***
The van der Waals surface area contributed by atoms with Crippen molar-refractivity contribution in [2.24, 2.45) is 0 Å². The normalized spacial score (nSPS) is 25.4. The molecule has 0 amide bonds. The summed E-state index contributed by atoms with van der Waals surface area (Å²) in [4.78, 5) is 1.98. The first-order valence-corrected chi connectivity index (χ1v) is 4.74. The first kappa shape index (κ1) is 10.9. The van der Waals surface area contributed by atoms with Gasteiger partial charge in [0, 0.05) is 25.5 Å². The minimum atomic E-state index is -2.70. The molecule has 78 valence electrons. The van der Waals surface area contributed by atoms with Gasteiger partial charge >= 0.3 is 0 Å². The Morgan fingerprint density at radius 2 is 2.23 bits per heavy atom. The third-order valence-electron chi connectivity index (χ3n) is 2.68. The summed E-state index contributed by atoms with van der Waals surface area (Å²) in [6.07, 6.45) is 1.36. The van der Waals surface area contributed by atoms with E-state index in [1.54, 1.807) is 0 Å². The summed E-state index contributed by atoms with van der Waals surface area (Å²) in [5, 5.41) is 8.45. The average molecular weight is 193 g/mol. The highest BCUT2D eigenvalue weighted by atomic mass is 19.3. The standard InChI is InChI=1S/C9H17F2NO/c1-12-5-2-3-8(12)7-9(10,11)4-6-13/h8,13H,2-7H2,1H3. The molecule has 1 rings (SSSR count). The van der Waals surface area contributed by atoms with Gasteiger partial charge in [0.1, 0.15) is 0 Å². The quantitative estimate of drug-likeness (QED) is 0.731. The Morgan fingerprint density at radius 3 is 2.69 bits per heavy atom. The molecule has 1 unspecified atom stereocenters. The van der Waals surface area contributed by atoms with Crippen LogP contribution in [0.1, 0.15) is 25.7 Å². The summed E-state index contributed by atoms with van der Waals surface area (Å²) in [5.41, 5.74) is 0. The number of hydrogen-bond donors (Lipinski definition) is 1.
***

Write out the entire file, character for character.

The van der Waals surface area contributed by atoms with Crippen molar-refractivity contribution in [2.24, 2.45) is 0 Å². The normalized spacial score (nSPS) is 25.4. The molecule has 0 amide bonds. The summed E-state index contributed by atoms with van der Waals surface area (Å²) in [4.78, 5) is 1.98. The first-order valence-corrected chi connectivity index (χ1v) is 4.74. The first kappa shape index (κ1) is 10.9. The van der Waals surface area contributed by atoms with Gasteiger partial charge in [0, 0.05) is 25.5 Å². The minimum atomic E-state index is -2.70. The molecule has 78 valence electrons. The van der Waals surface area contributed by atoms with Gasteiger partial charge >= 0.3 is 0 Å². The Morgan fingerprint density at radius 2 is 2.23 bits per heavy atom. The third-order valence-electron chi connectivity index (χ3n) is 2.68. The summed E-state index contributed by atoms with van der Waals surface area (Å²) in [6.07, 6.45) is 1.36. The van der Waals surface area contributed by atoms with E-state index in [1.54, 1.807) is 0 Å². The summed E-state index contributed by atoms with van der Waals surface area (Å²) in [5, 5.41) is 8.45. The average molecular weight is 193 g/mol. The highest BCUT2D eigenvalue weighted by atomic mass is 19.3. The standard InChI is InChI=1S/C9H17F2NO/c1-12-5-2-3-8(12)7-9(10,11)4-6-13/h8,13H,2-7H2,1H3. The molecule has 1 rings (SSSR count). The van der Waals surface area contributed by atoms with Gasteiger partial charge in [0.1, 0.15) is 0 Å². The quantitative estimate of drug-likeness (QED) is 0.731. The Morgan fingerprint density at radius 3 is 2.69 bits per heavy atom. The molecule has 1 unspecified atom stereocenters. The van der Waals surface area contributed by atoms with Crippen LogP contribution in [0.1, 0.15) is 25.7 Å². The summed E-state index contributed by atoms with van der Waals surface area (Å²) in [5.41, 5.74) is 0. The number of hydrogen-bond donors (Lipinski definition) is 1.